St Louis News

Valentine’s Cookie Sales Help Families Dealing With Pediatric Cancer


click to enlarge Delaney Knowles decorates cookies from Sweet and Crafty during February of 2021. Knowles' family received a box from The Bennett Project. - LISA KNOWLES

  • LISA KNOWLES
  • Delaney Knowles decorates cookies from Sweet and Crafty during February of 2021. Knowles’ family received a box from The Bennett Project.

If you’ve walked into a store recently, you likely have seen chocolates, flowers, cards and an array of gifts celebrating romance and love. Valentine’s Day is quickly approaching, and a local nonprofit is working to share the love with families dealing with pediatric cancer.

The Bennett Project, founded by Emily Dyall in 2019, is selling Valentine’s Day-themed cookie kits through January 27. This event is just one way the nonprofit works to support families of children with cancer.

A box full of love

Dyall says The Bennett Project works with Brenda Hernández, owner of the online shop Sweet and Crafty, to make the Valentine-themed sale a reality. Each box is $22 and comes with a dozen cookies, icing and sprinkles.

For each box purchased, another is donated to families served by The Bennett Project. Dyall says this year, the nonprofit’s goal is to collect 40 to 50 boxes.

“A lot of times [the families] can’t go out and do stuff and [the cookie kits are] just something simple that brings them a little bit of joy and keeps them safe, especially with COVID being pretty rampant right now,” Dyall says.

click to enlarge The Bennett Project is holding Valentine's Day themed cookie sale through January 27. The local nonprofit partnered with Sweet and Crafty to make the sale a reality. - THE BENNETT PROJECT

  • THE BENNETT PROJECT
  • The Bennett Project is holding Valentine’s Day themed cookie sale through January 27. The local nonprofit partnered with Sweet and Crafty to make the sale a reality.


Hernández says The Bennett Project reached out to her about working together a few years ago. Since then, her shop has partnered with the nonprofit for multiple Valentine-themed cookie sales, as well as a “back to school” themed cookie kit in 2021.

“Her cookies are so good that you don’t even have to put frosting on. I’m guilty of just sitting there, grabbing the cookies and eating them without letting my kids decorate them,” Dyall says.

Lisa Knowles, whose five-year-old daughter Delaney was diagnosed with Leukemia in 2019, says her children have received the cookie kits during past sales.

“They love to decorate them and then give them to their grandparents,” Knowles says.

Dealing with childhood cancer

Kathryn Hill learned about The Bennett Project through a mom’s group on Facebook. She says she thinks her three-year-old son, Isaiah Taylor, and his brother Elijah Taylor would enjoy decorating the cookie kit.

On January 24, 2019, Hill sat in Cardinal Glennon Children’s Hospital with Isaiah, who was then six months old. She says she and Isaiah’s father had noticed something wrong with Isaiah’s eyesight, and a pediatrician had referred them to an ophthalmologist at the hospital.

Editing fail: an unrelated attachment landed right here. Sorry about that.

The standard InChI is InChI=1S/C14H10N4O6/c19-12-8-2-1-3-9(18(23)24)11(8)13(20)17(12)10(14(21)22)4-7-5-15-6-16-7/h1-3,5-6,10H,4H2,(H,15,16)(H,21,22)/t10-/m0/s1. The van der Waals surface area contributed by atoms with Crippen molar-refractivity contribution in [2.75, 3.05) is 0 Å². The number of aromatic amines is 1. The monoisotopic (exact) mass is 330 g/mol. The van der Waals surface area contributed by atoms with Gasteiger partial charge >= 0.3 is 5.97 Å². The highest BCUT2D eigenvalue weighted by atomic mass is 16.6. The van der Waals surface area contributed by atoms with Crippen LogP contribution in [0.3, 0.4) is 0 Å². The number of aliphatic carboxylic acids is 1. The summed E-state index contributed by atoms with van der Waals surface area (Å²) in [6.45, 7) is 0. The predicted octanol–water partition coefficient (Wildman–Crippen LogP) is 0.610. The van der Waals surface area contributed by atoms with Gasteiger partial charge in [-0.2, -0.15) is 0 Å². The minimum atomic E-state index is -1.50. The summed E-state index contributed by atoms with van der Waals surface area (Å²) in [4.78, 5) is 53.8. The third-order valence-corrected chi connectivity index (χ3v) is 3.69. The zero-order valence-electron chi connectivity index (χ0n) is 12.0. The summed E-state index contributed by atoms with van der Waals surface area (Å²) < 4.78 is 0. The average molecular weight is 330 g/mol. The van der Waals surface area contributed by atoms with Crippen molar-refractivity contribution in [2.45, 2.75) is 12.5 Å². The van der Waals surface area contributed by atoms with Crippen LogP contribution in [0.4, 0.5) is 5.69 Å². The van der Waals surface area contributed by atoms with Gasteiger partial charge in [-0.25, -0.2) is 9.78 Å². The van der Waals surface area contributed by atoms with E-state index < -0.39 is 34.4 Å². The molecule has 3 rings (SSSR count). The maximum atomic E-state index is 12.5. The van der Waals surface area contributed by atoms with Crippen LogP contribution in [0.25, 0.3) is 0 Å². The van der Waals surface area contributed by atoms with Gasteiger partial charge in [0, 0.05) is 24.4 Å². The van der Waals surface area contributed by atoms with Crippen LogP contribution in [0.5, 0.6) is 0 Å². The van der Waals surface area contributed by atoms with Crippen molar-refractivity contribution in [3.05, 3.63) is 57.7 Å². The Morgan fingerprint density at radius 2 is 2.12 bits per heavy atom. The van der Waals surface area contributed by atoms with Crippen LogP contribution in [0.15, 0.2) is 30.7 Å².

“We waited 30 minutes, and then the doctor came in, barely looked in both of his eyes, and stepped back and said, ‘It’s cancer. And it’s very bad,’” Hill says.

click to enlarge Isaiah Taylor, left, stands next to his brother Elijah Taylor, right, for a photograph in 2021. Isaiah was diagnosed with cancer on Jan. 24, 2019. - CLUMSY HEART PHOTOGRAPHY

  • CLUMSY HEART PHOTOGRAPHY
  • Isaiah Taylor, left, stands next to his brother Elijah Taylor, right, for a photograph in 2021. Isaiah was diagnosed with cancer on Jan. 24, 2019.

A doctor later said that 80 percent of Isaiah’s right eye and 60 percent of his left eye were consumed by tumors. Isaiah’s right eye eventually had to be removed.

Knowles brought Delaney to her pediatrician after noticing she was pale and less energetic than normal. After being sent to St. Louis Children’s Hospital, Delaney was diagnosed with Acute Lymphocytic Leukemia on Dec. 18, 2019.

Delaney was admitted to the hospital that night because her absolute neutrophil count — a measure of the body’s ability to fight infection — was at zero, according to Knowles. She says Delaney’s count had to reach at least 500 before she could be discharged from the hospital.

Going above and beyond

When Delaney was discharged from the hospital in January 2020, Knowles says, The Bennett Project helped pay for one of their medical bills.

“Families are just so unbelievably overwhelmed with the amount of medical bills that start pouring in. Especially once you’re discharged, it’s like they all come at once,” Knowles says. “So, when she offered that, we’re just so unbelievably grateful.”

Dyall says The Bennett Project was able to pay a bill for one or two families each month when the nonprofit began. Now, she says The Bennett Project can provide $300 to six families each month for bills and expenses.

Recently, Hill says, The Bennett Project helped in paying one of her bills. She says the money helped with the cost of the holidays.